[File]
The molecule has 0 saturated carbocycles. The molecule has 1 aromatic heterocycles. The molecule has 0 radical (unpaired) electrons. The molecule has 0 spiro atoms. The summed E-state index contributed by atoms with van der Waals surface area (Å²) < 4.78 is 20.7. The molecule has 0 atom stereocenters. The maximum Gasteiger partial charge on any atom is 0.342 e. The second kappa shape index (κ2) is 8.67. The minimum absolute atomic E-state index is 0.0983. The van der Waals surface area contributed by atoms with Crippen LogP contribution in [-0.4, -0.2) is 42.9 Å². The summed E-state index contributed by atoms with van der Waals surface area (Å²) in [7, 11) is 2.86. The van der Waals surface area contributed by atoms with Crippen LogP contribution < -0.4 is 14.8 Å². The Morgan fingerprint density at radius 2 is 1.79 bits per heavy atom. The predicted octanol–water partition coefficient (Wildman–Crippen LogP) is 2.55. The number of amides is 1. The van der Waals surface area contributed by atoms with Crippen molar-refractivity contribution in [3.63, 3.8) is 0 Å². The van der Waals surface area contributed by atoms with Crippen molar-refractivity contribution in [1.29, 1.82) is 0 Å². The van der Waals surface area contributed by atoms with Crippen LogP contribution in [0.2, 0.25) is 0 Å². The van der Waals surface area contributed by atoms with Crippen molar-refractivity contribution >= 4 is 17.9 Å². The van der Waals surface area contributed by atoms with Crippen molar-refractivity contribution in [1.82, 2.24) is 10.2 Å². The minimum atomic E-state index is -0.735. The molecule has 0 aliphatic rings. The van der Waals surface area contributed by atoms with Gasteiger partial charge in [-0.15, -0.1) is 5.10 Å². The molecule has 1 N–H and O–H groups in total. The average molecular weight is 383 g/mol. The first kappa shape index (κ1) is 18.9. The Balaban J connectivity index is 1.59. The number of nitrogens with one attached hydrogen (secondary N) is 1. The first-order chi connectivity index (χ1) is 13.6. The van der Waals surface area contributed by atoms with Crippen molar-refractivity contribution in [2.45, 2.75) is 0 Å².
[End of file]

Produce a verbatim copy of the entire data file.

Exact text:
The molecule has 0 saturated carbocycles. The molecule has 1 aromatic heterocycles. The molecule has 0 radical (unpaired) electrons. The molecule has 0 spiro atoms. The summed E-state index contributed by atoms with van der Waals surface area (Å²) < 4.78 is 20.7. The molecule has 0 atom stereocenters. The maximum Gasteiger partial charge on any atom is 0.342 e. The second kappa shape index (κ2) is 8.67. The minimum absolute atomic E-state index is 0.0983. The van der Waals surface area contributed by atoms with Crippen LogP contribution in [-0.4, -0.2) is 42.9 Å². The summed E-state index contributed by atoms with van der Waals surface area (Å²) in [7, 11) is 2.86. The van der Waals surface area contributed by atoms with Crippen LogP contribution < -0.4 is 14.8 Å². The Morgan fingerprint density at radius 2 is 1.79 bits per heavy atom. The predicted octanol–water partition coefficient (Wildman–Crippen LogP) is 2.55. The number of amides is 1. The van der Waals surface area contributed by atoms with Crippen molar-refractivity contribution in [3.63, 3.8) is 0 Å². The van der Waals surface area contributed by atoms with Crippen molar-refractivity contribution in [1.29, 1.82) is 0 Å². The van der Waals surface area contributed by atoms with Crippen LogP contribution in [0.2, 0.25) is 0 Å². The van der Waals surface area contributed by atoms with Crippen molar-refractivity contribution >= 4 is 17.9 Å². The van der Waals surface area contributed by atoms with Crippen molar-refractivity contribution in [1.82, 2.24) is 10.2 Å². The minimum atomic E-state index is -0.735. The molecule has 0 aliphatic rings. The van der Waals surface area contributed by atoms with Gasteiger partial charge in [-0.15, -0.1) is 5.10 Å². The molecule has 1 N–H and O–H groups in total. The average molecular weight is 383 g/mol. The first kappa shape index (κ1) is 18.9. The Balaban J connectivity index is 1.59. The number of nitrogens with one attached hydrogen (secondary N) is 1. The first-order chi connectivity index (χ1) is 13.6. The van der Waals surface area contributed by atoms with Crippen molar-refractivity contribution in [2.45, 2.75) is 0 Å².